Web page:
Maritza: We all need each other, whether you recognize it or not. The connection to other people, the connection to how we all live, is monumental. It’s great to have resources like parks, but what makes the park come to life and be relevant are the people. To me community means everything, it’s what makes the world go ’round.

How do you view Sac State’s role in and impact on the community?

Maritza: Sac State, especially in recent years, has done such an amazing job of getting involved. It is not a university that is just watching from the sidelines, instead they get involved with what’s happening in our city. For a university like Sac State to get involved with existing students and alumni is strong evidence of the dedication they have to the growth of their student body both past and present.

Roshaun: Sac State produces a lot of graduates who are doing some cool things right now. A lot of the people who we work with are actually graduates of Sac State. That’s just a testament to being open, to educating the community here, and then developing them in a way that allows them to contribute back to the community. It’s a vital role and I think Sac State plays that perfectly.

What’s in the pipeline for Unseen Heroes?

Roshuan: Right now we just landed a big contract with Electrify America. Over the next 10 months, there will be an initiative called Sac-To-Zero introducing electric car sharing and electric charge stations to the Sacramento market. We’re producing a series of launch parties and signature events for them. It really changes the face of this green movement in our city, and is being used as a test market to see how it can be run in different cities as well. For that to be on our plate, have that opportunity to really grow that program, and see it being implemented nationally is really cool for us to have our hands in.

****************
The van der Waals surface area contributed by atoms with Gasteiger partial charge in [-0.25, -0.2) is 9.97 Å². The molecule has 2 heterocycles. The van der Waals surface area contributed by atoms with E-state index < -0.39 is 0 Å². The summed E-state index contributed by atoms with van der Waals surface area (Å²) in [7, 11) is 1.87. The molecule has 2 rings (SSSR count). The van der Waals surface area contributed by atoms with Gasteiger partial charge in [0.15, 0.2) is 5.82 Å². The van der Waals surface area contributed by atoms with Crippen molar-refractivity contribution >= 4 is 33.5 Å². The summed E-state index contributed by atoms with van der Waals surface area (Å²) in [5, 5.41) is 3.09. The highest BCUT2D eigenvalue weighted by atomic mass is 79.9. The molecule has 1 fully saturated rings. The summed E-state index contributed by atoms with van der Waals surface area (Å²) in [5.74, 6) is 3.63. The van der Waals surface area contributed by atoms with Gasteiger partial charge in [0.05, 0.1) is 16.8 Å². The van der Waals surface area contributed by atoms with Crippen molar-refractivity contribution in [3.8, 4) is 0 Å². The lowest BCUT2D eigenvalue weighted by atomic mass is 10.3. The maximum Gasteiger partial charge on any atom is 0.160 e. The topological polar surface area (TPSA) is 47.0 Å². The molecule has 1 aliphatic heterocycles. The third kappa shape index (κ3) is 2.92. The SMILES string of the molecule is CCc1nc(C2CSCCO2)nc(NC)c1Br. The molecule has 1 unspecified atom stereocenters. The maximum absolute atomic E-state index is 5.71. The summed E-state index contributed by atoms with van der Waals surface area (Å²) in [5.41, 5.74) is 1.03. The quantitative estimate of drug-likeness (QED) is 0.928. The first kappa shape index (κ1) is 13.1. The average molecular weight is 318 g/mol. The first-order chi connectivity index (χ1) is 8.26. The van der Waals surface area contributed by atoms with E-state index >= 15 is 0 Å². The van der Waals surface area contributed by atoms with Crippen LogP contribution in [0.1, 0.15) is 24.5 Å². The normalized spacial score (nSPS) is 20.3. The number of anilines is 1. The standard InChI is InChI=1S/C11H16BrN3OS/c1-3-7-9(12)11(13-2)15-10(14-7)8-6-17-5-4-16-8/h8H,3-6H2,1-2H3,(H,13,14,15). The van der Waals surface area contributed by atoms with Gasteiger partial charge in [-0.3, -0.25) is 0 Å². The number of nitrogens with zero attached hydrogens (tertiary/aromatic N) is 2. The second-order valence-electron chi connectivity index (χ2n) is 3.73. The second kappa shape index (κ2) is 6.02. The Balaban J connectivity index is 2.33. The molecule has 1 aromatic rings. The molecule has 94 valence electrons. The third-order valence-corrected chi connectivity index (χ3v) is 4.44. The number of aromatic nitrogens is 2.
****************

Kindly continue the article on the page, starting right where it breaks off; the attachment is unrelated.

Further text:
Read our 2015 Made at Sac State story about Maritza and Roshaun at csus.edu/made/davis.

Star of Sac State’s rocket-themed holiday video ready for acting career to take off

In Sacramento State’s inspiring 2018 holiday video, she is reaching for the stars as an aspiring NASA scientist whose dreams are made possible by her attending Sacramento State. In real life, the talented actress who stars in the video is headed for a more immediate goal: graduating in 2019 and kicking off her professional acting career.

The acting bug bit Monique Crawford, a theater major and musical theater minor, at an early age, but it wasn’t until she enrolled at Sac State in 2015 that her dream started to become a reality. Crawford’s first theater history class led to her first role, followed by others that have become part of a burgeoning resume. She has performed in on-campus productions of “Stories to be Told” (ensemble), “Annie” (Mrs. Pugh) and “Peter and the Starcatcher” (Molly).